Not a self-punishing ritual, but a ritual of turning away from sin and turning toward Christ.
Whether I sin while sleeping alone or if I sleep with someone else out of wedlock, I need repentance to mark my life.
I need the grace of forgiveness which comes from Christ’s sacrificial death to be applied to me on a daily, hourly basis.
Even my thoughts about others–my bitterness, my lust, my anger, my judgmentalism–need to be subjected to this repentance. God’s kingdom extends even to my bed…and fornication is not the only sin that can happen in one’s bed. Not by a long shot.
My loneliness, my jealousy, my cravings, my curiosity must not be unchecked by the God who reigns over all. Not one square inch of creation is outside of his rule…and this includes my bed. My brain. My thoughts and the neurons and brain-folds that contain them.
But instead of this realization leading me to a harsh aestheticism, it must lead me to the cross.
Otherwise, I would be better off ‘following my heart.’
Yeah, I’ve done that. It’s empty. It’s dark there.
But in Christ, darkness is not only absent…He doesn’t carry it. It’s not only out of stock, it’s never been on his list of things to order.
This morning as I drove to the seminary, I turned on the Caedmon’s Call recording of “Thy Mercy My God.” I sang it over and over again, mostly because I didn’t believe what I was singing.
“Thy mercy is more than a match for my heart/which wonders to feel its own hardness depart/Dissolved by Thy goodness, I fall to the ground/and weep for the praise of the mercy I’ve found.”
Not this morning. God’s mercy didn’t feel like more than a match for anything. And I really liked my heart’s hardness when I woke up this morning.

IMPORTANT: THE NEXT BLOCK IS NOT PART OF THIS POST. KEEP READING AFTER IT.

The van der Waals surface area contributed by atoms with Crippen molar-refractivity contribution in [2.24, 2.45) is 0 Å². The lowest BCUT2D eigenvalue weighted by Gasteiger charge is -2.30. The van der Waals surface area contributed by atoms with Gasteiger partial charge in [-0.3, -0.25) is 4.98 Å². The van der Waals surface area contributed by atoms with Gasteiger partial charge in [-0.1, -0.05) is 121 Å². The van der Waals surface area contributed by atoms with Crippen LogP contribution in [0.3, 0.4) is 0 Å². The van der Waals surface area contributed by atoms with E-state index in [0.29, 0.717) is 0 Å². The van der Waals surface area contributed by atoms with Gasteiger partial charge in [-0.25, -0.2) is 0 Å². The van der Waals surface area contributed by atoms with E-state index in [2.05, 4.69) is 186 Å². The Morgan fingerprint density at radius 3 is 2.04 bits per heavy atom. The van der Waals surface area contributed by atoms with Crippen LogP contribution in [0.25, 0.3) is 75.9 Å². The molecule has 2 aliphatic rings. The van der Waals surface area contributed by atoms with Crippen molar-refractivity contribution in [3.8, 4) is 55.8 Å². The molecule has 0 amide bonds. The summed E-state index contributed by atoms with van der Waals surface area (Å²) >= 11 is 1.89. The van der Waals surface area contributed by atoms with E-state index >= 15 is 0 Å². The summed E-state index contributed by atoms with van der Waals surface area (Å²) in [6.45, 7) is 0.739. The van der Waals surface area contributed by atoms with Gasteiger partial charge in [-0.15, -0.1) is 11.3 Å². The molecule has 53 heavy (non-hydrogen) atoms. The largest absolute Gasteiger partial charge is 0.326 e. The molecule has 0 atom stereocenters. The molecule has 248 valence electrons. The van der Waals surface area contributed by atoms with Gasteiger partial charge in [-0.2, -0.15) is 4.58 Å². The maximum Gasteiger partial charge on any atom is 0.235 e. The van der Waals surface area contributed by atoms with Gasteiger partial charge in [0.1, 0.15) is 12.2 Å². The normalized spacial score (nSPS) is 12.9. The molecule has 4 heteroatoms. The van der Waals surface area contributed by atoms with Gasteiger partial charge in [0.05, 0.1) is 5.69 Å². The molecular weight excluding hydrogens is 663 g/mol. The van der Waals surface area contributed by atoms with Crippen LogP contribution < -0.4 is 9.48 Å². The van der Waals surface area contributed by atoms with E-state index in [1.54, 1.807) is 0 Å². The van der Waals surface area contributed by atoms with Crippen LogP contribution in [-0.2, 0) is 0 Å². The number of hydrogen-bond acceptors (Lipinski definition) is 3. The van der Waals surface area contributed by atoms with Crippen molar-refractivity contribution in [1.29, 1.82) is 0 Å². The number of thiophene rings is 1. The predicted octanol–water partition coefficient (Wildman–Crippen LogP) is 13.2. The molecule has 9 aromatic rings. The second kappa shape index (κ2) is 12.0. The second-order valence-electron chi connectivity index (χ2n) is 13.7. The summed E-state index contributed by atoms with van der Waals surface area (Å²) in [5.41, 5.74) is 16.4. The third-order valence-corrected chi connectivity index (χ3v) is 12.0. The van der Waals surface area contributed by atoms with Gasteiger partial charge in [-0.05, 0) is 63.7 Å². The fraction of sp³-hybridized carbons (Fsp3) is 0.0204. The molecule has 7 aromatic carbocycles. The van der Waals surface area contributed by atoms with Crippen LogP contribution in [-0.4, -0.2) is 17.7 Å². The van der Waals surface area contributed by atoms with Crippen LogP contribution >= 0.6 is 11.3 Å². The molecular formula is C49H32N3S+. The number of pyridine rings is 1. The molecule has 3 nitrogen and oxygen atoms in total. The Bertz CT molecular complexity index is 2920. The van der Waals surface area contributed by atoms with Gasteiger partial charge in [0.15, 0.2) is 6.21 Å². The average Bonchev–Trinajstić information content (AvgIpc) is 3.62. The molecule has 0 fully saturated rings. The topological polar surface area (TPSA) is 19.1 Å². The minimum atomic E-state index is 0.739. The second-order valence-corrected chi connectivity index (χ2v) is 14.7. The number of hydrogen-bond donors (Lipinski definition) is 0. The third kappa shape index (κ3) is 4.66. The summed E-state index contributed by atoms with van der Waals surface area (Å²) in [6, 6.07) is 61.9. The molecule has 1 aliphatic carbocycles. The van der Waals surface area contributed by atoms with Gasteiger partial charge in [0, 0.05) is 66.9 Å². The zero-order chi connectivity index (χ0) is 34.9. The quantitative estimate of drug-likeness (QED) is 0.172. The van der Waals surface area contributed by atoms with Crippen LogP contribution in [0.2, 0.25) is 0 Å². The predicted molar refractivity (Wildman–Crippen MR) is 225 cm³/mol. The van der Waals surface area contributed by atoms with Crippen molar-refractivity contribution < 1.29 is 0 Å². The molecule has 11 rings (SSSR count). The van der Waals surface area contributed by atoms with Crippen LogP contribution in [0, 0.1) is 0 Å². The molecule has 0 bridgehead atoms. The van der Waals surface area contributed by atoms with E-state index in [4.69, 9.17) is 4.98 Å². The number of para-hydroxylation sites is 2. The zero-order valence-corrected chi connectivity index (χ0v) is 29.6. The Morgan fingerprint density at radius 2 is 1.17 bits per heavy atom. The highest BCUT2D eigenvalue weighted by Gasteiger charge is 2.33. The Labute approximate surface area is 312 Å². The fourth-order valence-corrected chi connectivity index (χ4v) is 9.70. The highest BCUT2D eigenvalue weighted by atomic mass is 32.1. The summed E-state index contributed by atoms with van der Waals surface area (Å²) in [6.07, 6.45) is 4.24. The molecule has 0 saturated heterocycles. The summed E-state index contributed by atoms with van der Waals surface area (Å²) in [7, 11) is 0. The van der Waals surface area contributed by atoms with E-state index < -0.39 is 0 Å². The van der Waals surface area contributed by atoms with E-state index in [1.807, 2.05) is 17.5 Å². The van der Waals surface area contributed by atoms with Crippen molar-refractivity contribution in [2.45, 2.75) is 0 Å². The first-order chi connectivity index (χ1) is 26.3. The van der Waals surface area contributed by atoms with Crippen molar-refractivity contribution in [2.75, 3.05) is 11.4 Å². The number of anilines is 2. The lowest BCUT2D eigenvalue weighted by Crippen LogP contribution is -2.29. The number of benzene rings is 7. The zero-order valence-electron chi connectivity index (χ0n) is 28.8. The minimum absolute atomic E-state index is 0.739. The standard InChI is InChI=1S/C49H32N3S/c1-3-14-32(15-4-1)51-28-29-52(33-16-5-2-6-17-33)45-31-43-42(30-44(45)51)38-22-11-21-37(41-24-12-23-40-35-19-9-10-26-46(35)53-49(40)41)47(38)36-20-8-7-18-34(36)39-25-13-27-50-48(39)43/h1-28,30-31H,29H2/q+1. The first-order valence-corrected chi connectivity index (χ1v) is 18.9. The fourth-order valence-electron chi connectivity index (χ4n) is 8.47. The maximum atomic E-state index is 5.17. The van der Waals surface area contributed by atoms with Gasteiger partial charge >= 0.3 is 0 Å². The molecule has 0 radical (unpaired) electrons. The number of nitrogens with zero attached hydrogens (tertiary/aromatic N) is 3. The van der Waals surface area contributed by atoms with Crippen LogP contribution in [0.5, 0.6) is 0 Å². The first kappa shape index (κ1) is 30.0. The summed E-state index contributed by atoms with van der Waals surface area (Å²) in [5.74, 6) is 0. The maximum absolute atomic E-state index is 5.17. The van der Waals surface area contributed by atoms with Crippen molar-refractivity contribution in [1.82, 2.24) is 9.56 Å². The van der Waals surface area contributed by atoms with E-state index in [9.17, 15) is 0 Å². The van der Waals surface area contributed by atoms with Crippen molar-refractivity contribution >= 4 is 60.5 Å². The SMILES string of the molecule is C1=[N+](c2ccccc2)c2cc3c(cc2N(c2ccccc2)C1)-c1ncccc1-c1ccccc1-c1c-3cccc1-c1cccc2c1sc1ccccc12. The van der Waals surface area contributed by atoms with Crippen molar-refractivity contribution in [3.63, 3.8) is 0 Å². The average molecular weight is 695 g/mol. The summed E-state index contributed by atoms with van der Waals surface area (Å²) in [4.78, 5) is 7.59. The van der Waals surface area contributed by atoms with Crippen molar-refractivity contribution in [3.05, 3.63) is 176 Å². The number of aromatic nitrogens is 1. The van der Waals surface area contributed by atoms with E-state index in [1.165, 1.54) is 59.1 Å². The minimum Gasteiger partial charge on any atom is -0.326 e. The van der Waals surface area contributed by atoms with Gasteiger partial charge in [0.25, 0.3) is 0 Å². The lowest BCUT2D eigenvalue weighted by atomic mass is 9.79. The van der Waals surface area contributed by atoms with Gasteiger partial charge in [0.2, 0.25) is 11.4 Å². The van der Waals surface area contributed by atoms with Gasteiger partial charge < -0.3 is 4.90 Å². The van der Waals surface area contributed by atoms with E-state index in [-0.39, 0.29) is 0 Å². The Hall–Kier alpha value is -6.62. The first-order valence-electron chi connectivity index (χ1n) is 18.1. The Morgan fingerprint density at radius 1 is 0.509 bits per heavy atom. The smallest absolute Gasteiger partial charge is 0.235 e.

So I played it again. And again. After all, if I’m supposed to be preaching the Gospel to myself every day, isn’t this what it would look like? Reviewing the truth over and over again so that it wouldn’t just inform but go on to shape?
As I sang, I wept for a variety of reasons. I wept for the love of my sin…for the hate of my sin. For the absence of faith…for its enduring presence. And ultimately, for the promise that God has called me His through baptism which points to the sacrificial death of his son. Eerdman Neumeister said it beautifully:
“Satan, hear this proclamation: I am baptised into Christ. Drop your ugly accusation–I am not so soon enticed. Now that to the font I’ve travelled, all your might has come unraveled–and against your tyranny, God my Lord, unites with me.”
Because Satan’s might has been dissolved in my life, Christ says what I do in my bedroom is His business. He cares about my thought, my word, my deed. And He does not condemn me for my sin…but rather gives of Himself so that I might know the Father’s love and that His wrath would be turned away from me and onto Jesus.
For that I am grateful.
Lord, make me more grateful.